Experimental evaluation of selected encapsulation designs and materials based on an earlier study which have potential for use in low cost, long-life photovoltaic arrays are reported. The performance of candidate materials and encapsulated cells were evaluated principally for three types of encapsulation designs based on their potentially low materials and processing costs: (1) polymeric coatings, transparent conformal coatings over the cell with a structural-support substrate; (2) polymeric film lamination, cells laminated between two films or sheets of polymeric materials; and (3) glass-covered systems, cells adhesively bonded to a glass cover (superstrate) with a polymeric pottant and a glass or other substrate material. Several other design types, including those utilizing polymer sheet and pottant materials, were also included in the investigation.

  4. Proven, long-life hydrogen/oxygen thrust chambers for space station propulsion

    NASA Technical Reports Server (NTRS)

    Richter, G. Paul; Price, Harold G.

    1986-01-01

    A 25 lb sub f hydrogen/oxygen thruster has been developed and proven as a viable candidate to meet the needs of the Space Station Program. Likewise, a 50 lb sub f hydrogen/oxygen thrust chamber has been developed and has demonstrated reliable, long-life expectancy at anticipated Space Station operating conditions. Both these thrust chambers were based on design criteria developed in previous thruster programs. Extensive thermal analysis and models were used to design the thrusters to achieve total impulse goals of 2 million lb sub f sec. Test data from each thruster are compared to the analytical predictions for the performance and heat transfer characteristics. Also, the results of thrust chamber life verification tests are presented.

  5. Optimization of small long-life PWR based on thorium fuel

    NASA Astrophysics Data System (ADS)

    Subkhi, Moh Nurul; Suud, Zaki; Waris, Abdul; Permana, Sidik

    2015-09-01

    A conceptual design of small long-life Pressurized Water Reactor (PWR) using thorium fuel has been investigated in neutronic aspect. The cell-burn up calculations were performed by PIJ SRAC code using nuclear data library based on JENDL 3.2, while the multi-energy-group diffusion calculations were optimized in three-dimension X-Y-Z geometry of core by COREBN. The excess reactivity of thorium nitride with ZIRLO cladding is considered during 5 years of burnup without refueling. Optimization of 350 MWe long life PWR based on 5% 233U & 2.8% 231Pa, 6% 233U & 2.8% 231Pa and 7% 233U & 6% 231Pa give low excess reactivity.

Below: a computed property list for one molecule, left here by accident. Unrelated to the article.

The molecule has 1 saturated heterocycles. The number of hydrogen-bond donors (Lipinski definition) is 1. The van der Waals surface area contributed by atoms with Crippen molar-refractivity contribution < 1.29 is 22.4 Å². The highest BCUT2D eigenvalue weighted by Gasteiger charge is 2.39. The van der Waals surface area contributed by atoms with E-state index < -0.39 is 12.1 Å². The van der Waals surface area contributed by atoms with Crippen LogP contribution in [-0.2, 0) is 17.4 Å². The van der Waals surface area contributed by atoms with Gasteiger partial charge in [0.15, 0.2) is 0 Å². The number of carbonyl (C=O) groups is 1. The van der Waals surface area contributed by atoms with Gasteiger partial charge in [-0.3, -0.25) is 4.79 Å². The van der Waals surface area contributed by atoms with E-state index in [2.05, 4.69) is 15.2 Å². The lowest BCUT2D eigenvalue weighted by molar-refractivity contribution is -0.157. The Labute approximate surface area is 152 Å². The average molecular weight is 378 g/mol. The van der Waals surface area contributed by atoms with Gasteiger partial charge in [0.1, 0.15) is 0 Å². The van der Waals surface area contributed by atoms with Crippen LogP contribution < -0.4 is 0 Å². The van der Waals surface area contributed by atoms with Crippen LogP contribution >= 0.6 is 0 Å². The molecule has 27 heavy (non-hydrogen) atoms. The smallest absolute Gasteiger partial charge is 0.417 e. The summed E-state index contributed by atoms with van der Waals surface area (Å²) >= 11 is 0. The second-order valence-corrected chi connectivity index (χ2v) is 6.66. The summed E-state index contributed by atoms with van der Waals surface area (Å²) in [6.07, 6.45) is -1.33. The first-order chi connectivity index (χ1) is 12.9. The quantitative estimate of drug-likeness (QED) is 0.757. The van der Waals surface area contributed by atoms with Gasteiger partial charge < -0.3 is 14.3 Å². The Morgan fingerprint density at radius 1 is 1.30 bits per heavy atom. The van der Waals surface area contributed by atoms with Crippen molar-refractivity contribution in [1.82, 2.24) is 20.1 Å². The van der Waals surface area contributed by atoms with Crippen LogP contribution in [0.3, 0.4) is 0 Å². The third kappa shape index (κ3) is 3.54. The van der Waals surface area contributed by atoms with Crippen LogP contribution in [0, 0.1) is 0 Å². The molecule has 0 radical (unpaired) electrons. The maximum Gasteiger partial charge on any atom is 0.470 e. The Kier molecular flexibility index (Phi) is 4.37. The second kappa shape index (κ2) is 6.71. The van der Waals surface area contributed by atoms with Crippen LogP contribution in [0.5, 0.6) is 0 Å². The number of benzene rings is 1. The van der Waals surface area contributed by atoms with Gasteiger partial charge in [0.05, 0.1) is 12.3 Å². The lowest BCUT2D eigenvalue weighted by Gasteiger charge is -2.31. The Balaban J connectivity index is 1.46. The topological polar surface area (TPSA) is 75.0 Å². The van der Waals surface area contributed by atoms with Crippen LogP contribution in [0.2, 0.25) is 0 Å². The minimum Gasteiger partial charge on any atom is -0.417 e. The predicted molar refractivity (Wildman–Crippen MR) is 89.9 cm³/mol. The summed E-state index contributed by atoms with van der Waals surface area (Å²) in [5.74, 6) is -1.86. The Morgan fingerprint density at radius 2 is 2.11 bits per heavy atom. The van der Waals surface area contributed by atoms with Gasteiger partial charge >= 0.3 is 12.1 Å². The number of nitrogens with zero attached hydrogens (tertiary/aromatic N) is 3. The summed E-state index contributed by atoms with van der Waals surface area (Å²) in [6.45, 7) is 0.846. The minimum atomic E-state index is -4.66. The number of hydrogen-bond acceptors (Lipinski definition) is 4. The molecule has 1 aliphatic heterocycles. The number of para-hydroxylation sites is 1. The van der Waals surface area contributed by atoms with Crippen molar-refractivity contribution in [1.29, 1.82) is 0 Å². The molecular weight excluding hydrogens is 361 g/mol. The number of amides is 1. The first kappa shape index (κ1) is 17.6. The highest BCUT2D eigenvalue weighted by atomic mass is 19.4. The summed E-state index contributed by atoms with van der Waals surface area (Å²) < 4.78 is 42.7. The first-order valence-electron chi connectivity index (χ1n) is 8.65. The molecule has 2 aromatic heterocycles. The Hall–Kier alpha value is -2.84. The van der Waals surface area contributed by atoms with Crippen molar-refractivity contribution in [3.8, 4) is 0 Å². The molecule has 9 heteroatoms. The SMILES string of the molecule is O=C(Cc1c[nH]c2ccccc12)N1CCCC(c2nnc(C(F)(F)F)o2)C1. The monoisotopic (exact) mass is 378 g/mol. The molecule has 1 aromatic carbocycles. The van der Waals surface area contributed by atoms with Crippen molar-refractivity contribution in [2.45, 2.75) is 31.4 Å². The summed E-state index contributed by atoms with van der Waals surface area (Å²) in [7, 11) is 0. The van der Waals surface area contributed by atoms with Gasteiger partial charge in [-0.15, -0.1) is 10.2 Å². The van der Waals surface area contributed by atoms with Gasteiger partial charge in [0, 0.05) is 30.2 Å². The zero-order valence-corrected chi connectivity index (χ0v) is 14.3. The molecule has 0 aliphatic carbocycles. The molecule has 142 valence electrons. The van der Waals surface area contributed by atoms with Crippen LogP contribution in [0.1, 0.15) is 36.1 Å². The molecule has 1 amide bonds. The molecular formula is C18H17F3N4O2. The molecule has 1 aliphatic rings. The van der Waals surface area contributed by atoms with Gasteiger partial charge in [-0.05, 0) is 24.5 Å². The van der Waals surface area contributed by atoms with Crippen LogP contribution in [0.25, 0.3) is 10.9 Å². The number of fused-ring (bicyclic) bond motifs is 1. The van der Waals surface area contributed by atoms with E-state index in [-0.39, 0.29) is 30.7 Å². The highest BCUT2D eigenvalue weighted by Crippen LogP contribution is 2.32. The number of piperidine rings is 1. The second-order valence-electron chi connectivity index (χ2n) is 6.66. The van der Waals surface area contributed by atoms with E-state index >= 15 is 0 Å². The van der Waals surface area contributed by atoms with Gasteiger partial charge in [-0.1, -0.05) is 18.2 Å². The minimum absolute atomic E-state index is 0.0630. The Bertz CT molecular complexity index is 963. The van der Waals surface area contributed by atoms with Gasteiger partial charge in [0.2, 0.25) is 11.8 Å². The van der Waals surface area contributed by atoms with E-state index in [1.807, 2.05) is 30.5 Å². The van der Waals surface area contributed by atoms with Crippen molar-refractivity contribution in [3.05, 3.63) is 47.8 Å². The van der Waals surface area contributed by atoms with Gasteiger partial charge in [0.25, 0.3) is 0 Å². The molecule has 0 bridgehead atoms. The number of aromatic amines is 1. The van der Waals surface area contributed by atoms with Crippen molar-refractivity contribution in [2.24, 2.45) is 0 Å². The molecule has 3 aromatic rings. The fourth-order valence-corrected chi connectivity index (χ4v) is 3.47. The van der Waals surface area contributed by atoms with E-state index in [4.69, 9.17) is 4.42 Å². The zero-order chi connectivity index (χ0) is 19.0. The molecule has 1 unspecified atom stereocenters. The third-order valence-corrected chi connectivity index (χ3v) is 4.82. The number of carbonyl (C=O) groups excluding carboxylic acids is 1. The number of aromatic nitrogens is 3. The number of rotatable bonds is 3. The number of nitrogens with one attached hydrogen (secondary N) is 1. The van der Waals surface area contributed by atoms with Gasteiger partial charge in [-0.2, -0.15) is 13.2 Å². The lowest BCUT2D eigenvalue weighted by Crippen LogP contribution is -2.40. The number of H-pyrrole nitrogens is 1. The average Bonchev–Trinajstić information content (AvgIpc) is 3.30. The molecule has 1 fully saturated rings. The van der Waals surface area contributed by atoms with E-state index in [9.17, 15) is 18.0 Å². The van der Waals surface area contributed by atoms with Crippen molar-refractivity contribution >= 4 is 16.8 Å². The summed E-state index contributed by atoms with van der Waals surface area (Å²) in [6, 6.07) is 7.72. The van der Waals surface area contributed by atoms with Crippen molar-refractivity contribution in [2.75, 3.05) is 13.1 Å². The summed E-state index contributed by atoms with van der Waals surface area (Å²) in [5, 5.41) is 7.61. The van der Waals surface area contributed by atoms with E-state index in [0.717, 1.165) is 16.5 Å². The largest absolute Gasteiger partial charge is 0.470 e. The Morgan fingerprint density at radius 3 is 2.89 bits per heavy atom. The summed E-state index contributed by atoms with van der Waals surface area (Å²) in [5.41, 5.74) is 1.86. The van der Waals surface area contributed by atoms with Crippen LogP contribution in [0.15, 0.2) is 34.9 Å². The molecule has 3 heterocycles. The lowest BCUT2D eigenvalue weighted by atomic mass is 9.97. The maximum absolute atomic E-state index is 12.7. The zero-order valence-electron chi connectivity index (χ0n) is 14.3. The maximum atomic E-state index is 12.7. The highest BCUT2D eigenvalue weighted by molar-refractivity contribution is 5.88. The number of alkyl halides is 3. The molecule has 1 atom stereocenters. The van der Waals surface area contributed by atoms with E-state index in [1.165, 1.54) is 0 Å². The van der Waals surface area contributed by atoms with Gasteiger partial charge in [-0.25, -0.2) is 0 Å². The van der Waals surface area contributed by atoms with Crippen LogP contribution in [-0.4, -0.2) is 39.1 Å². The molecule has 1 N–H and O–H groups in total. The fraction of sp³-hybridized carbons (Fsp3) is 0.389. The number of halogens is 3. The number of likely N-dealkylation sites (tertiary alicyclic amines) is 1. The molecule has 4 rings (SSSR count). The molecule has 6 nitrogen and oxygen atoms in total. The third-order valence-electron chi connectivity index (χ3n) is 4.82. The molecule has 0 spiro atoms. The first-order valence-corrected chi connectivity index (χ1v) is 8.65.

6. Conceptual design study of small long-life PWR based on thorium cycle fuel

    NASA Astrophysics Data System (ADS)

    Subkhi, M. Nurul; Su'ud, Zaki; Waris, Abdul; Permana, Sidik

    2014-09-01

    A neutronic performance of small long-life Pressurized Water Reactor (PWR) using thorium cycle based fuel has been investigated. Thorium cycle which has higer conversion ratio in thermal region compared to uranium cycle produce some significant of 233U during burn up time. The cell-burn up calculations were performed by PIJ SRAC code using nuclear data library based on JENDL 3.3, while the multi-energy-group diffusion calculations were optimized in whole core cylindrical two-dimension R-Z geometry by SRAC-CITATION. this study would be introduced thorium nitride fuel system which ZIRLO is the cladding material. The optimization of 350 MWt small long life PWR result small excess reactivity and reduced power peaking during its operation.

  7. Conceptual design study of small long-life PWR based on thorium cycle fuel

    SciTech Connect

    Subkhi, M. Nurul; Su'ud, Zaki; Waris, Abdul; Permana, Sidik

    2014-09-30